In 2012, two police officers in the sleepy community of Bainbridge Island, Washington, responded to a call of a mentally ill man, who was white, yelling in the garage apartment of his parents. One of the officers ordered the man to drop an axe he was holding and, when he refused, shot him dead. A jury acquitted the officer of using excessive force.

Examples such as these fail to mollify media critics who claim the police are inherently racist.

The critics point out that, while more whites are killed annually by police than blacks, blacks are only 12.1 percent of the U.S. population.

The critics say that this means that African Americans are 2.5 times more likely to be killed by American police than are white people – 30 deaths per million for blacks versus 12 deaths per million for whites — and point to this fact as proof that “systemic” racism permeates American society in general and the police in particular.

“There are two viruses killing Americans,” said CNN anchor Don Lemon after the riots began. “Covid-19 and racism”.

Yet supporters of the police say that the shooting statistics don’t tell the whole story.

For one thing, about 50 police officers are shot and killed in the line of duty each year, some from deliberate ambushes.

Every police officer knows of incidents in which a cop inadvertently stepped into an ambush and paid with his or her life – such as the five officers killed in Dallas in 2016 when they were ambushed by a black military veteran named Micah Xavier Johnson.

Johnson, who watched Black Lives Matters protests over and over on TV, told friends that “he wanted to kill white people, especially white officers.”

In addition, when it comes to interracial violence blacks are many times more likely to commit violence against whites than whites are against blacks.

According to the U.S. Department of Justice statistics, in 2018 there were 547,948 acts of violence perpetrated by black offenders against white victims… compared to 56,915 acts of violence committed by white offenders against black victims.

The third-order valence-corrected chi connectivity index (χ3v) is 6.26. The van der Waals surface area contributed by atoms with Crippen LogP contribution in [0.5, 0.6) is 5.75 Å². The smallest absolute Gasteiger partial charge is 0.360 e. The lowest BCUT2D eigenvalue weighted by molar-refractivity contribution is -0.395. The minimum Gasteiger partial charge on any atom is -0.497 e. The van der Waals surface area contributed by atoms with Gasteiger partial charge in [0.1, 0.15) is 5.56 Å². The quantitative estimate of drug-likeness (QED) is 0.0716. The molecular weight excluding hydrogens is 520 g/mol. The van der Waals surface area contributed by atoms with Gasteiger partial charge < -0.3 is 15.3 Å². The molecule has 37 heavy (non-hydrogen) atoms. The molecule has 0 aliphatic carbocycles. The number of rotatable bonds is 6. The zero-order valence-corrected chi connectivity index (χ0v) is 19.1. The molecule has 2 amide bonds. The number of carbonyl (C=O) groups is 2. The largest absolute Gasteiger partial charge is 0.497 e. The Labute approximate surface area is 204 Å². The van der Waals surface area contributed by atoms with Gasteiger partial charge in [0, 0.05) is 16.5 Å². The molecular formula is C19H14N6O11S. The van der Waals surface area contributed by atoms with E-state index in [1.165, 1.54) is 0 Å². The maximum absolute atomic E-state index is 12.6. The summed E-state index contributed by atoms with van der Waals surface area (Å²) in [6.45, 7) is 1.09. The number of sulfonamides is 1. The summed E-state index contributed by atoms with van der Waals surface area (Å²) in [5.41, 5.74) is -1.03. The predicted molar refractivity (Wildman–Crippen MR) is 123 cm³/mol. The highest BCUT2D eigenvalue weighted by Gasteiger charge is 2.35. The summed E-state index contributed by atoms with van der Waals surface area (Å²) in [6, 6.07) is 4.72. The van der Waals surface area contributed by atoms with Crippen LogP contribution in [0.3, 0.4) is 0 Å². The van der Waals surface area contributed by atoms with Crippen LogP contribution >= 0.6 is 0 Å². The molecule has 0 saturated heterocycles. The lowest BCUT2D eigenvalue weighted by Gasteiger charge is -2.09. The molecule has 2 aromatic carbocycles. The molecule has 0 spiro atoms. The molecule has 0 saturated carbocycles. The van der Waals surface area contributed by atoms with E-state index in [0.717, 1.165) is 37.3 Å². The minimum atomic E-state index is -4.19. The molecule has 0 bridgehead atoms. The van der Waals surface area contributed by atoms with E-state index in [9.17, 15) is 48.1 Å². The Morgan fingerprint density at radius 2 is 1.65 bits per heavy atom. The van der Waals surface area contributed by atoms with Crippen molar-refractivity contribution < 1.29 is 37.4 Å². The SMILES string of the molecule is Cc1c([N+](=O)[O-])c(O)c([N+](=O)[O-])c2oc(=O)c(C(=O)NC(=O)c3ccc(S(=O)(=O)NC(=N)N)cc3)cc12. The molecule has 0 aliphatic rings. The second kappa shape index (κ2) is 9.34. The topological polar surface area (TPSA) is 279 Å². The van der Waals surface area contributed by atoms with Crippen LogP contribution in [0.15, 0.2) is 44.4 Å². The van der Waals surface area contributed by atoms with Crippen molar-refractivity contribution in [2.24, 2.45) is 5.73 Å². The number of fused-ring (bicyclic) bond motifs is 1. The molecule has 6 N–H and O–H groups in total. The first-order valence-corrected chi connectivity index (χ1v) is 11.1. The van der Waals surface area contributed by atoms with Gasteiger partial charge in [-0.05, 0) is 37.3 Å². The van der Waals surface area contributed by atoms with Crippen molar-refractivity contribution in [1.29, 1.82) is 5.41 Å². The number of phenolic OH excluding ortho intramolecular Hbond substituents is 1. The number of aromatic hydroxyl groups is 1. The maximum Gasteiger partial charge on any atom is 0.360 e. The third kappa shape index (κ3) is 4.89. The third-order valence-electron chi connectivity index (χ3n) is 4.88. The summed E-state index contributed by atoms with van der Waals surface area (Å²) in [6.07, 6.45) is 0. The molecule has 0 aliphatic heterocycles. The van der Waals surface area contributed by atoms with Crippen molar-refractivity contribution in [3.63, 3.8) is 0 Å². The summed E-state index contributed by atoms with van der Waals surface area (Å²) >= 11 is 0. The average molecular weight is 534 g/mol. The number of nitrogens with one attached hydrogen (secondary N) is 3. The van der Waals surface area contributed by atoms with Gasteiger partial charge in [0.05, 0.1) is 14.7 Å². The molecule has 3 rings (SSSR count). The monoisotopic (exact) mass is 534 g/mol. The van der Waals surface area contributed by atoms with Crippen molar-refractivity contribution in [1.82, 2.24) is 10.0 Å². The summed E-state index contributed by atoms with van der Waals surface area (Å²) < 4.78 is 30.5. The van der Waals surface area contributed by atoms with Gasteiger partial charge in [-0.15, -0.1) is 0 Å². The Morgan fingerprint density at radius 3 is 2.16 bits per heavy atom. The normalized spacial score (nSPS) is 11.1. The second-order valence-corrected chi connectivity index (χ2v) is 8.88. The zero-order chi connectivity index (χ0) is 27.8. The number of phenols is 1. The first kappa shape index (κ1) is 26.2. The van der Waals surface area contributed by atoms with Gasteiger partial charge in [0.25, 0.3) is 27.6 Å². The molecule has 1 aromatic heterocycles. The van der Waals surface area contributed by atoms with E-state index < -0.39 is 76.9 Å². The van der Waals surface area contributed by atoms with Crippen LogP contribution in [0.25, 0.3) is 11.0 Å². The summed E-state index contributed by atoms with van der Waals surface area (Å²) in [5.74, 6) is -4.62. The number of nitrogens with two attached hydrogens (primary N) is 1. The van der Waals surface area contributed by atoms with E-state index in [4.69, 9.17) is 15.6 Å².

When it comes to homicide generally, the offending rate for African Americans is almost eight times higher than for whites, and the victim rate six times higher.

Thus, if racism is defined by acts of violence, it would seem that black racism is at least as much of a problem in America as white racism.

Plus, a study of police shootings by Michigan State University professor Joseph Cesario found that white police officers are not more likely to shoot minority citizens than non-white officers for a very simple reason: most of the shootings of black suspects by police are done by black police officers, not white ones.

“We found that the race of the officer doesn’t matter when it comes to predicting whether black or white citizens are shot,” Cesario said. “If anything, black citizens are more likely to have been shot by black officers, but this is because black officers are drawn from the same population that they police. So, the more black citizens there are in a community, the more black police officers there are.”

Thus, it turns out that the entire premise behind the current round of riots – that American police are inherently racist and more likely to shoot or cause harm to black offenders than to white ones – is likely false in two different ways.

Not only are more whites killed by police every year than blacks, but, if the Cesario study is accurate, then most shootings of black offenders are done by black officers, not white officers.

The cases the media constantly highlight – such as unarmed black men being shot or choked – are relatively rare and, thanks to improved training, decreasing.

According to The Washington Post, of the 5,360 people killed by police over the past five years, only 321 were unarmed. Most involved suspects brandishing firearms (3,053) or knives (924) or driving vehicles towards police (126).

In the end, stoking the flames of racial hatred, as the media and the political left are now doing so enthusiastically, ultimately serves no one.

Despite what left-wing activists claim, studies have shown that riots, violence and looting usually trigger an electoral backlash that bolsters conservative political parties – as occurred with the election of Richard Nixon following the 1968 riots.

In the ultimate irony, it could well turn out that the looters now stealing TVs and beating up old women will only succeed in re-electing Donald Trump.

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This article has been republished from MercatorNet under a Creative Commons license.

[Image Credit: Wikimedia Commons-Guettarda, CC BY-SA 4.0]

Image Credit: [Image Credit: Wikimedia Commons-Guettarda, CC BY-SA 4.0]
Robert Hutchinson

Robert Hutchinson

Robert J. Hutchinson is the author of many works of popular history, including, most recently, What Really Happened: The Lincoln Assassination (2020).